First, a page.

Like Cavana, the cost of living for an apartment is more expensive here but you can easily walk everywhere from here (without having to walk up a hill like you will in San Vito or the University Area).

A good friend of ours lives in the city center just two blocks from the canal and pays the same we do in San Vito for a much smaller apartment, albeit it's still a nice space.

University Area

The University Area is an obvious choice if you move here as a professor or a student. Like in San Vito, you'll get great views from here of the sea and the city center, just from a different angle. This area is also very green and more residential. It's a bit quieter than the city center and Cavana, which surprised me because most often the university area is the liveliest.

If you enjoy nature and hiking, this might be the best area of Trieste for you to live in. The biggest park is here and the entire area north of Trieste towards Slovenia is super green and full of excellent hiking trails.

The university area is very affordable. Here you'll be able to tick a lot of boxes without breaking the bank so if space and a view are important, this is a good neighborhood to consider.

Area Near the Train Station

Now, this I highlighted is really a few different neighborhoods lumped together, but for simplicity, I'm keeping it together. Our first Airbnb was near the train station in this area. There are 2 things I really liked about living here: it's obviously convenient to get to/from the train station and it feel like small town Italy.

This area feels very local, which is really nice but knowing Italian is far more important in this area compared to others. Like San Vito and the University Area, the cost of living is much lower in this area. The only thing I noticed when apartment hunting here is that the places tend to be more aged than those other two areas.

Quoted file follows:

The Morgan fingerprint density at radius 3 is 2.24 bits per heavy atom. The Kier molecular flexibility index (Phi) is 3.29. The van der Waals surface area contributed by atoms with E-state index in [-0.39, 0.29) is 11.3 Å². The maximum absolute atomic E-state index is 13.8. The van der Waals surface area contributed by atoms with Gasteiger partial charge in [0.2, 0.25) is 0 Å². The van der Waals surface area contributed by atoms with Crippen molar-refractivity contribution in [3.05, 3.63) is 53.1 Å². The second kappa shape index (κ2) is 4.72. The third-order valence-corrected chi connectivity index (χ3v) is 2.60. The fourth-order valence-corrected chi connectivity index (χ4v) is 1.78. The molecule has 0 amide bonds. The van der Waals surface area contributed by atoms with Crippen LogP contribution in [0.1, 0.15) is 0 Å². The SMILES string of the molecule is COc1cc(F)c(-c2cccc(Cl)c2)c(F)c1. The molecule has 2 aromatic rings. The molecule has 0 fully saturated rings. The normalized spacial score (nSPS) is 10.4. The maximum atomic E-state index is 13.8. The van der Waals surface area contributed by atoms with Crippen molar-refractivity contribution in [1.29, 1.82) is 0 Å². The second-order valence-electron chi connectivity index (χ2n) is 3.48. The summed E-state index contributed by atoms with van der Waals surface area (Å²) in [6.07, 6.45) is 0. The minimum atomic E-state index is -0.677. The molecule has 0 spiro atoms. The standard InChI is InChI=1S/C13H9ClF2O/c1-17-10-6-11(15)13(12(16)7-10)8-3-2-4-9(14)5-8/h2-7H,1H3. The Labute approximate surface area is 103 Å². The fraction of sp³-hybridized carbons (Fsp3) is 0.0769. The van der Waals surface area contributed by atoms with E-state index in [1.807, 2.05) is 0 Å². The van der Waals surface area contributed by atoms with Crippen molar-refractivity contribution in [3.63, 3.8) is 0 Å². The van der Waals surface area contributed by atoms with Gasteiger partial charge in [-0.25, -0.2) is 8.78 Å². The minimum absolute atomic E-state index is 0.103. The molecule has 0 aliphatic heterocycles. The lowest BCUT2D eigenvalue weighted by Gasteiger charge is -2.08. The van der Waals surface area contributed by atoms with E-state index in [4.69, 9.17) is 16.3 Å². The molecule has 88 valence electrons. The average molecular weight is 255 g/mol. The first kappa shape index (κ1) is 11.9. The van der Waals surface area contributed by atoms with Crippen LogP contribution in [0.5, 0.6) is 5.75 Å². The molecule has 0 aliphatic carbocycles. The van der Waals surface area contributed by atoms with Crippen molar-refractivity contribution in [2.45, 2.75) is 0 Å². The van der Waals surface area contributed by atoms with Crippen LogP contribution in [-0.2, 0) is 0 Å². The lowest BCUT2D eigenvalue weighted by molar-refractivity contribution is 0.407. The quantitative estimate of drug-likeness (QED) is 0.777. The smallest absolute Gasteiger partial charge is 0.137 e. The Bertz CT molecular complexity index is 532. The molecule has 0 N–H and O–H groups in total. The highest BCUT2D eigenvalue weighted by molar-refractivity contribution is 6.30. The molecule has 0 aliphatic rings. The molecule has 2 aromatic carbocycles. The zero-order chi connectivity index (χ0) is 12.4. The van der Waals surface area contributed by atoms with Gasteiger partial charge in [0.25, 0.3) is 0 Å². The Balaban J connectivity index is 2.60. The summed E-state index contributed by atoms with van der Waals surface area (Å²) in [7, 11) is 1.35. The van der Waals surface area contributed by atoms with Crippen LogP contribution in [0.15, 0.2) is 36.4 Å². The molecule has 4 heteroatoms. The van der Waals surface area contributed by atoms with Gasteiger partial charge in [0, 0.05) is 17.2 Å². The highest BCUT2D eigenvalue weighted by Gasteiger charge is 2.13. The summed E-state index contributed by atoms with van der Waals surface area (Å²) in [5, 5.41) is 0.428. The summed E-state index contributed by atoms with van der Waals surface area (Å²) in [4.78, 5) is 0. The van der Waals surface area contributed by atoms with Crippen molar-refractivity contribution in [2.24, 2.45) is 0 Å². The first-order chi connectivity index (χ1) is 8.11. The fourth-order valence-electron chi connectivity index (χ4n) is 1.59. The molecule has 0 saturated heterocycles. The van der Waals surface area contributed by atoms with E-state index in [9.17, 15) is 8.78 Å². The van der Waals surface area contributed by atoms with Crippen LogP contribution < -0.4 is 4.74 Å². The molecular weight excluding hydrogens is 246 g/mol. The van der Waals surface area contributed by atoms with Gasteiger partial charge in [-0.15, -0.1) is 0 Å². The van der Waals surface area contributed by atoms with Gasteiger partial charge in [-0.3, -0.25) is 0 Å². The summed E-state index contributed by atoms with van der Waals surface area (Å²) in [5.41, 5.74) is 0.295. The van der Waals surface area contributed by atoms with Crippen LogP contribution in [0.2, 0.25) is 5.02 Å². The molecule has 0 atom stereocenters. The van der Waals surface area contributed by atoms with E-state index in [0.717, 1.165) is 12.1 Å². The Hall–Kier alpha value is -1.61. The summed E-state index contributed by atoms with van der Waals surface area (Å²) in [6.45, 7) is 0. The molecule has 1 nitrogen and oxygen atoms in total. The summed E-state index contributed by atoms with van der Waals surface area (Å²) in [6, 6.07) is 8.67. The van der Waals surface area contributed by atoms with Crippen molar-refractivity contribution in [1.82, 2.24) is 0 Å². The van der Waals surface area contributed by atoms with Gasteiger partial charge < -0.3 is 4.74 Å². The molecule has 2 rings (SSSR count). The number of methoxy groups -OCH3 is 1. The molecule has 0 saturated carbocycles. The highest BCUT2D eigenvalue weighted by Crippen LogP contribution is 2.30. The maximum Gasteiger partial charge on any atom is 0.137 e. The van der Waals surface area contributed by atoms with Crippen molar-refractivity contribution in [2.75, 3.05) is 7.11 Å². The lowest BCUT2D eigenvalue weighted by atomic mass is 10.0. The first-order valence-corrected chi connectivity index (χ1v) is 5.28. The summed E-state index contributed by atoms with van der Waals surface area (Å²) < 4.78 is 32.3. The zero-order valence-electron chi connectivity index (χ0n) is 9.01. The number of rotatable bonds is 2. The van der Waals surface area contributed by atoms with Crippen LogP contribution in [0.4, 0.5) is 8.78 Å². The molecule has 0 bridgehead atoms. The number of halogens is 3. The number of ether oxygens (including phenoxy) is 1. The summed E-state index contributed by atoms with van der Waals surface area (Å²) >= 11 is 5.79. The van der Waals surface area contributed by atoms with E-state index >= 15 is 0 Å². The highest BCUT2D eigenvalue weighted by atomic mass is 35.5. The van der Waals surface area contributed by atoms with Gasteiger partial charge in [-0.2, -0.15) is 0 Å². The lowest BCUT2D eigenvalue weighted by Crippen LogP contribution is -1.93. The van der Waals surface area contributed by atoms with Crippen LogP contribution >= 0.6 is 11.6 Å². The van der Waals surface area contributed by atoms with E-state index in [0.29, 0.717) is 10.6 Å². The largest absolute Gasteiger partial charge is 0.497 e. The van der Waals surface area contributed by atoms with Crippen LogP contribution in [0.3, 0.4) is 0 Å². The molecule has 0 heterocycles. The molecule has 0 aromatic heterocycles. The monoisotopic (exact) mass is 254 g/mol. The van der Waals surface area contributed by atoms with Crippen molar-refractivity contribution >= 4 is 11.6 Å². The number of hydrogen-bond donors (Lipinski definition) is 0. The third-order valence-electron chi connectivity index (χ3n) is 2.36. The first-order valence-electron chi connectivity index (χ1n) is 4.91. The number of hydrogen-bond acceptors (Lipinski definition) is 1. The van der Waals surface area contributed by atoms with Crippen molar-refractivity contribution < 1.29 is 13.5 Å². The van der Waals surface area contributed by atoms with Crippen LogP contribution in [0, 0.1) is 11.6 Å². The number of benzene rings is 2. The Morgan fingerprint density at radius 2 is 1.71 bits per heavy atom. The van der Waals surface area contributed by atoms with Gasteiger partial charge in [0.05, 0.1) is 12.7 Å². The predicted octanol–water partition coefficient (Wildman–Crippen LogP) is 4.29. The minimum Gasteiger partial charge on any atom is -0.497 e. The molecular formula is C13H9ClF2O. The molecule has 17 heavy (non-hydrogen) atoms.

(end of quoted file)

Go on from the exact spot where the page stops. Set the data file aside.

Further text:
It is important to note though that although Trieste is safe, the area right at the train station can feel a little sketchy at night, especially if you're a solo female.


Barcola isn't on the map just because I ran out of space but this is "beach" neighborhood in Trieste. It's just north of what is shown on the map. This is the place to be in the summer months because the whole coastline here is where you can easily dip into the water. Know though that if you're used to a sandy beach, that's not what you'll find here.

Barcola is probably where I would live if stay in Trieste for a few years and have made a good group of friends or if we had kids. The idea of having water just steps away but still being well connected to city amenities is pretty dreamy. Like I said, in the summer, this is the place to be, but in other seasons, it's very quiet.

Most places for rent or sale in Barcola are quite large and offer sea views. It's very possible to get a good deal here especially if you move here during off season when the demand is low.